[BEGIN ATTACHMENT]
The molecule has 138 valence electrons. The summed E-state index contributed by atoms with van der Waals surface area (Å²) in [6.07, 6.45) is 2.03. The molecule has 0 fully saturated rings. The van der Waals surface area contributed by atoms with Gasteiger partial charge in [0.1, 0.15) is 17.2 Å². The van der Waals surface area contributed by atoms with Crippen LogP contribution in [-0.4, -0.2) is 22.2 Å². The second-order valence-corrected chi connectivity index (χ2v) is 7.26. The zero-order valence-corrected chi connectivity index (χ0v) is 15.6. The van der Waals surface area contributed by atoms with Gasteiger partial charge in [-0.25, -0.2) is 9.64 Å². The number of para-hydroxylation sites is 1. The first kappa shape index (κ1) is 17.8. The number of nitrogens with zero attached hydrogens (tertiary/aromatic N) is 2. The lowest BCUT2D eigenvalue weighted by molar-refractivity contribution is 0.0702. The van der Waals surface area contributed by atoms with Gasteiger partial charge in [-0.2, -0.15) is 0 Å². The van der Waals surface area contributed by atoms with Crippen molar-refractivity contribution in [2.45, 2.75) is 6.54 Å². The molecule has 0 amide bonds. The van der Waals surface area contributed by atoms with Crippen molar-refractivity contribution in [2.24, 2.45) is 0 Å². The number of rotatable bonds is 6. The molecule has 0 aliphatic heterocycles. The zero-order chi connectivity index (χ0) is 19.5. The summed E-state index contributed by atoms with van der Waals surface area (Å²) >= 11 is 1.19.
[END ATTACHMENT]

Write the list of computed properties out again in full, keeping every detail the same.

The molecule has 138 valence electrons. The summed E-state index contributed by atoms with van der Waals surface area (Å²) in [6.07, 6.45) is 2.03. The molecule has 0 fully saturated rings. The van der Waals surface area contributed by atoms with Gasteiger partial charge in [0.1, 0.15) is 17.2 Å². The van der Waals surface area contributed by atoms with Crippen LogP contribution in [-0.4, -0.2) is 22.2 Å². The second-order valence-corrected chi connectivity index (χ2v) is 7.26. The zero-order valence-corrected chi connectivity index (χ0v) is 15.6. The van der Waals surface area contributed by atoms with Gasteiger partial charge in [-0.25, -0.2) is 9.64 Å². The number of para-hydroxylation sites is 1. The first kappa shape index (κ1) is 17.8. The number of nitrogens with zero attached hydrogens (tertiary/aromatic N) is 2. The lowest BCUT2D eigenvalue weighted by molar-refractivity contribution is 0.0702. The van der Waals surface area contributed by atoms with Gasteiger partial charge in [-0.2, -0.15) is 0 Å². The van der Waals surface area contributed by atoms with Crippen molar-refractivity contribution in [2.45, 2.75) is 6.54 Å². The molecule has 0 amide bonds. The van der Waals surface area contributed by atoms with Crippen molar-refractivity contribution in [2.24, 2.45) is 0 Å². The number of rotatable bonds is 6. The molecule has 0 aliphatic heterocycles. The zero-order chi connectivity index (χ0) is 19.5. The summed E-state index contributed by atoms with van der Waals surface area (Å²) >= 11 is 1.19.